History of the Dominicans in Edinburgh
In 1230, the Scottish king Alexander II gave the Dominican friars land and a house in Edinburgh to found a Priory. It overlooked the steep valley of the Cowgate to the south of the Royal Mile. Today the site is occupied by Edinburgh University’s Centre for Carbon Innovation on Infirmary Street. From there, Dominican friars preached and celebrated the sacraments for almost 330 years until the Scottish Reformation in 1560.
In 2013 when the Edinburgh Centre for Carbon Innovation was being constructed, part of the chancel of the Priory Church was discovered along with the skeletons of 88 men, women and children. One of these drew a lot of attention. Beside the skeleton of a young adult male, a stone slab with a cross and a knight’s sword carved on it, was found. We now know that this person died sometime before 1278. In fact, we know relatively little about the friars who lived there but it is likely that these men came mainly from the educated merchant classes of Scotland’s cities. Today their presence is commemorated by a plaque and in the name “Blackfriars Street” which once led down to the Priory from the Royal Mile.
In 1559 a mob went on the rampage and the houses of both the Black Friars and the Grey Friars were sacked. When the Reformation settlement was made, friars were offered a pension of £16 on condition that they live out the rest of their days quietly. Some went abroad, others became ministers of the Kirk, while some continued to minister as best they could to the remaining Catholics. For a while Mary, Queen of Scots, supported two friars at Holyrood. One of these was John Black who was murdered on the same night in 1566 as the Queen’s secretary, David Riccio. By contrast John Craig is now commemorated by a plaque in the High Kirk of St Giles where he became the minister. He wrote a catechism for the Kirk and died at the age of 89 in 1600. The Province of Scotland had come to an end. After 1600, a number of Irish Dominicans ministered in the Western Isles, which for them were more easily accessible by sea. Of course there were also Scots who lived abroad and became Dominicans.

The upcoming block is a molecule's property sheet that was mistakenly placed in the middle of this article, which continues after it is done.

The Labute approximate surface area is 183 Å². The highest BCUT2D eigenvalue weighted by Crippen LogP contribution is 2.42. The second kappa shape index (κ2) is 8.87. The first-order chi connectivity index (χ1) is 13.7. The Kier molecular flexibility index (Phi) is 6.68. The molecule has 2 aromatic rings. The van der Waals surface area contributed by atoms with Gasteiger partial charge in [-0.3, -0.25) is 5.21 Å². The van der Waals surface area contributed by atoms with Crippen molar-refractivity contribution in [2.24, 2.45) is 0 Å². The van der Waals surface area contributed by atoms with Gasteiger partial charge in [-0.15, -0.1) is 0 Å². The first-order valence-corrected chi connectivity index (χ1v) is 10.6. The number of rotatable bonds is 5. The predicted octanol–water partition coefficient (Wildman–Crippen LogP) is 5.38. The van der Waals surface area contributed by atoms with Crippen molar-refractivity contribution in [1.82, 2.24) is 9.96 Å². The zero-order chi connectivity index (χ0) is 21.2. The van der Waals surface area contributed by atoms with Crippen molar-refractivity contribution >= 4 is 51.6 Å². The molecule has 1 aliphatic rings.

In 1631, Patrick Primrose graduated from Edinburgh University. He was admitted as an advocate in 1635. Just as in England Philip Howard hoped to restore the English Province, Patrick Primrose became a Dominican and dreamed of a Dominican mission in Protestant Scotland. By 1649 he was at Santa Maria sopra Minerva, and in 1650 was appointed Vicar General of the Scottish Province. He ministered in the Lothians and later in Banffshire. When Charles II was restored to the throne, he was appointed a chaplain to the Queen, Catherine of Braganza, which afforded him some protection. However, his ministry worried the Privy Council and in 1670 he was arrested and then released on condition that he go into exile. However, he did not actually leave due to the poor state of his health and died in 1671. His chalice is now in the keeping of the Dominican community in Edinburgh.
The Sisters Return
Although Irish Dominicans continued to minister in the West of Scotland it wasn’t until 1910 that a new Dominican house was founded. This was a convent of Dominican Sisters at Hawick from the Congregation of Catherine of Siena whose motherhouse is at Stone. These Sisters were engaged in teaching and nursing.